Many who work in research and development will be all too familiar with the challenge of consolidating and retaining organisational knowledge. Too often, critical information which is held by key individuals is tacit. This means when that individual exits the role or the organisation, that critical information leaves with them. This article will explore different methodologies which can be applied to help mitigate this risk, by effectively applying knowledge management throughout your innovation or R&D process.
John and Joanne Girrad define knowledge management as:
‘the process of creating, sharing, using and managing the knowledge and information of an organization’.
Essentially, it’s aim is to make sure valuable knowledge is not lost, and remains readily accessible to the organisation. It is a well-established disciple, which has been successfully implemented in a wide range of industries. It has also evolved over the years, with different offshoots of knowledge management focusing on different areas. This includes versions with a focus on technology, organisational structure, or ecosystem.
An example of an organisation that transformed it’s R&D approach through applying knowledge management was the Samsung Advanced Institute of Technology (SAIT). When the centre was first established, it was caught between focusing on development and focusing on research. By applying the key principles of knowledge management, they were able to align the R&D centre’s activity with the overarching strategies of the business, resulting in R&D activity generating more value, and bringing them closer to their strategic goals.
Though approaches may vary from organisation to organisation, key principles persist throughout. It’s these key principles that will form the basis of an effective R&D strategy, that ensures no valuable knowledge is ever lost.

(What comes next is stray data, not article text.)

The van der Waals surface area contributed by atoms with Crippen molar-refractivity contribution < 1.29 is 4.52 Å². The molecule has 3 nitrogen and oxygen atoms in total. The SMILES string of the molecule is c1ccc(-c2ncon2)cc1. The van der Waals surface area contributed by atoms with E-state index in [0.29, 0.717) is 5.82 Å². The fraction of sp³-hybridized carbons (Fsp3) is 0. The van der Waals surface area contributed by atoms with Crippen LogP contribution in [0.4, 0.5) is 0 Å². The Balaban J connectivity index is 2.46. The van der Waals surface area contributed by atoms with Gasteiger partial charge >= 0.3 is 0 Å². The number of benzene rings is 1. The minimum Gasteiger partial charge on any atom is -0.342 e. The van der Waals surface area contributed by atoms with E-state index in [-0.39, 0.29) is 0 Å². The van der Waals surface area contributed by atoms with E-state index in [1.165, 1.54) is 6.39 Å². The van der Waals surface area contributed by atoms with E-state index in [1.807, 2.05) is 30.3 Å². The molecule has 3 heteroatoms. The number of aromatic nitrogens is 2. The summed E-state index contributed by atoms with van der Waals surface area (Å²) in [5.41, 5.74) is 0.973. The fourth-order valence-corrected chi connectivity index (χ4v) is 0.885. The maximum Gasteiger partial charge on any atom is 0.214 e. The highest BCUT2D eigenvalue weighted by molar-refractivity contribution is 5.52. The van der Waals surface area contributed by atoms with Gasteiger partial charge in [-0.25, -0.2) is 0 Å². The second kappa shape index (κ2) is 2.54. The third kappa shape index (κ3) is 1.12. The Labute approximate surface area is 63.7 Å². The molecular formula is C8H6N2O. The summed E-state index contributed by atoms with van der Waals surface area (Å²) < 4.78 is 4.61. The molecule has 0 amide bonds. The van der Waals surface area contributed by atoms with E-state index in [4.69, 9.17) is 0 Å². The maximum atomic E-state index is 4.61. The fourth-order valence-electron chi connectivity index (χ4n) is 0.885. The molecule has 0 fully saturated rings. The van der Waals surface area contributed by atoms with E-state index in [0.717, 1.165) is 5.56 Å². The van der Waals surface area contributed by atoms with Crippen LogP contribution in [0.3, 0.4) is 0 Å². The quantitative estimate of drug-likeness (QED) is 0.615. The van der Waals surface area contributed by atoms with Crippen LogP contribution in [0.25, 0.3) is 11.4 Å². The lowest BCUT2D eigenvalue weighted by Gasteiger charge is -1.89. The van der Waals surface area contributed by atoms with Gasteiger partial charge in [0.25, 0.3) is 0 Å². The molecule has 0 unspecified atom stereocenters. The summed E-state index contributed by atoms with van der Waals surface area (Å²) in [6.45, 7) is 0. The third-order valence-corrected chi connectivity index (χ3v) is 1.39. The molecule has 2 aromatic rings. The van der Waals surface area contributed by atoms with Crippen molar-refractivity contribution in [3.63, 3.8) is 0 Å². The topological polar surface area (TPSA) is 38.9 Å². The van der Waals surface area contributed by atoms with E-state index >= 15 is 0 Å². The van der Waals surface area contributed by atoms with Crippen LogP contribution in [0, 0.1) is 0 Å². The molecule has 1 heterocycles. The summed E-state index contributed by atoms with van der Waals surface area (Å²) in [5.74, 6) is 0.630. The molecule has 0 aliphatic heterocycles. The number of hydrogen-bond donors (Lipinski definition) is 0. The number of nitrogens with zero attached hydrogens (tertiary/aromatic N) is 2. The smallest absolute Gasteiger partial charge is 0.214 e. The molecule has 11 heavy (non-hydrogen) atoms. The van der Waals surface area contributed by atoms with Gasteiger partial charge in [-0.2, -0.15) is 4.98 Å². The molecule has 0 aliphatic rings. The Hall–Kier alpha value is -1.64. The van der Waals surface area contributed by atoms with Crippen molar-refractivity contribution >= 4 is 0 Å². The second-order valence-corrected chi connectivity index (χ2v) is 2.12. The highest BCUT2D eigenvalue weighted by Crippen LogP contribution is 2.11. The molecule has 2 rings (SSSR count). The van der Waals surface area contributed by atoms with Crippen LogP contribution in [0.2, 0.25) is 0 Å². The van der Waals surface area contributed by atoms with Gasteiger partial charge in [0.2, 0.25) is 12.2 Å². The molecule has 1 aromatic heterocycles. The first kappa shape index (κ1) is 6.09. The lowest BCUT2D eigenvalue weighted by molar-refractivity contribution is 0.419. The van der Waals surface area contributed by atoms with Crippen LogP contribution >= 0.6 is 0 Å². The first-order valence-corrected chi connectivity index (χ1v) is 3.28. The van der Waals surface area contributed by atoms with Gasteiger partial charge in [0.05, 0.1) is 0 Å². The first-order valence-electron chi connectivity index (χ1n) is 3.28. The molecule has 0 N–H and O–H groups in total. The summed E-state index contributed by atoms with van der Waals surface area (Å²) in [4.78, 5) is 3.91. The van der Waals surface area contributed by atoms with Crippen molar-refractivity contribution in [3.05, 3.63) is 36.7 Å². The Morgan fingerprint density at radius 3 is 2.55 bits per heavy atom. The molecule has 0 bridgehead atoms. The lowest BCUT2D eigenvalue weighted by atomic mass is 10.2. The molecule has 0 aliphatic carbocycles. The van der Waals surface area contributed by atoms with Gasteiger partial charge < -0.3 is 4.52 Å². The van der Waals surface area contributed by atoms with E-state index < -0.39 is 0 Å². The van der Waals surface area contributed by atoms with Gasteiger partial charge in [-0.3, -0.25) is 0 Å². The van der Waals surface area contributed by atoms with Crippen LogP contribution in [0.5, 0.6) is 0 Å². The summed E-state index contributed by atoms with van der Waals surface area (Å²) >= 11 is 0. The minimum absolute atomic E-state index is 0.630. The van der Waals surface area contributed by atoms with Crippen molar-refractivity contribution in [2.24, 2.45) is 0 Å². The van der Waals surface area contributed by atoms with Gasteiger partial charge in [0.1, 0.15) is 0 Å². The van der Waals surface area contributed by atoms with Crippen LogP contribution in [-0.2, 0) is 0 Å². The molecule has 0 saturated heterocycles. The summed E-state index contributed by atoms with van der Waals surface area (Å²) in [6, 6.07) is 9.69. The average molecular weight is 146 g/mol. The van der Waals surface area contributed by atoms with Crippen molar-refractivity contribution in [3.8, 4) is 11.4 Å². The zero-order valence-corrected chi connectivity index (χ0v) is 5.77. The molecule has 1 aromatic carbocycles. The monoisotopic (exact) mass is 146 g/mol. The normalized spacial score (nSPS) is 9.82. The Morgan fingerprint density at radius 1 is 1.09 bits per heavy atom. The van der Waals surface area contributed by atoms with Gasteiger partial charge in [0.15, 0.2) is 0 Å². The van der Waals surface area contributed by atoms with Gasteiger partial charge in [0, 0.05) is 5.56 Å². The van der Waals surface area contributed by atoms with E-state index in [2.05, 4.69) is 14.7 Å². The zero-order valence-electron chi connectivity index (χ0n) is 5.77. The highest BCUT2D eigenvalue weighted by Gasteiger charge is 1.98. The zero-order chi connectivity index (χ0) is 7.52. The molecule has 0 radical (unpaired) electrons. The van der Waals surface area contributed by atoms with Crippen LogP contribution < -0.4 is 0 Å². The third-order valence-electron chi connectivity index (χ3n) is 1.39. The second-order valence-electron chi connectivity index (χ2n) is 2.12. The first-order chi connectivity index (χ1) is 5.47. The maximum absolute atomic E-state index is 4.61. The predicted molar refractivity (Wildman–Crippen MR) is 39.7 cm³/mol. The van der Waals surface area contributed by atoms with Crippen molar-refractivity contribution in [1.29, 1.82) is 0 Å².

Since the challenges presented to R&D departments arsie from the tacit nature of the knowledge held by individuals, it is sensible to first focus on effectively managing the people that hold this information.
The first principle therefore is focused around managing human resources. Keeping people fulfilled in their role, and allowing knowledge to be easily transferred from one individual to another are the objectives here.
Allowing individuals to have autonomy in their role; encouraging them to reach beyond their specific duties; providing adequate remuneration and empowering through continued learning and development opportunities, are a few ways to improve fulfilment within a role.
Creating a culture of knowledge sharing should start by first understanding where competencies lay. By drafting a knowledge map, the organisation can visualise the relations between individuals, their roles and their knowledge. This forms a solid starting point for ensuring knowledge is spread between different individuals.
Next, a strategy of interim role cycles/reorganisation of role duties can be proposed in order to ensure multiple individuals are exposed to tacit knowledge intensive activities. A formalised procedure should be put in place to make sure individuals experienced in roles are sharing their knowledge to individuals new to the role, whether this be through coaching, workshops or occasional, ad-hoc support.
It should be considered that the people and culture that make up an organisation are by their very nature unique. For this reason, the strategies mentioned above are suggestions and ideas, rather than a prescribed approach. Feel free to modify your approach to what works for your situation.